FF move to deal with lack of special classes in schools – Byrne

Published on: 15 February 2017

Fianna Fáil Spokesperson on Education Thomas Byrne TD says he has tabled an amendment to the Education (Admissions to School Bill) 2016 with the aim of ensuring children with special needs, such as autism, can no longer be denied their right to be educated in a mainstream primary or secondary school.

The amendment will ensure that the National Council for Special Education (NCSE) is given the power to mandate schools to apply for a special class where needed.

Deputy Byrne said, “Currently children with Autism Spectrum Disorder (ASD) and other special needs are being denied access to schools right across the country due to the absence of special classes. The problem is particularly acute at second level. The amendment I have tabled aims to tackle this problem.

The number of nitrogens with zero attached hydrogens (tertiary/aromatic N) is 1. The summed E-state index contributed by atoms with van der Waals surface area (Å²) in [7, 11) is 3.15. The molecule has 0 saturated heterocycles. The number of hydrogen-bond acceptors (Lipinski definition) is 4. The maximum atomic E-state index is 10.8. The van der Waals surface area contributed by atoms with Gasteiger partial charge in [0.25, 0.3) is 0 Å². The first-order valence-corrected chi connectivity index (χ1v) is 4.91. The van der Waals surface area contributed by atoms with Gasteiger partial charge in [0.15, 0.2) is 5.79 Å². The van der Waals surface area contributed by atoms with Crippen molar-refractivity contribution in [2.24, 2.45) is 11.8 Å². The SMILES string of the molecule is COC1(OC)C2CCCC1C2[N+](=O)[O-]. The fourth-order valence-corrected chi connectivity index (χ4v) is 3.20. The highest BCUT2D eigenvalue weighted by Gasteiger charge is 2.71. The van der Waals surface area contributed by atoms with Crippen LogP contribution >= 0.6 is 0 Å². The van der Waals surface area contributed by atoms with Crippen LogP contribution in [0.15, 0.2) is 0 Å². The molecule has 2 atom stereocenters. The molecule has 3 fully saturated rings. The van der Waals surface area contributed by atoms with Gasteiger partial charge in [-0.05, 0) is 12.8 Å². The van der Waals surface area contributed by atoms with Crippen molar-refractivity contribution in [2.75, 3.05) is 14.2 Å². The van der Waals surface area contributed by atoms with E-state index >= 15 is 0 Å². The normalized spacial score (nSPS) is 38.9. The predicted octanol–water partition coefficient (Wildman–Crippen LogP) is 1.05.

“Special classes within mainstream schools are intended for children who cannot reasonably be educated in a mainstream class setting, but who can still attend their local school in a special class setting. The absence of special classes for children with autism spectrum disorder, particularly at second level, is a national travesty and is preventing children from being educated within their local school.  Minister Bruton’s response to this issue to date has been completely inadequate.

“The amendment I am putting forward will effectively give the NCSE the power it needs to intervene and direct schools to establish special classes where it is necessary to do so. Currently the Admission to Schools Bill as drafted by the Government gives the NCSE the power to designate a school for a child with special needs. Our amendment goes further to ensure that schools can be required to apply to open a special class when needed.

“I am hopeful that my amendment receives cross-party support so that we can end the discrimination against children with special needs.”

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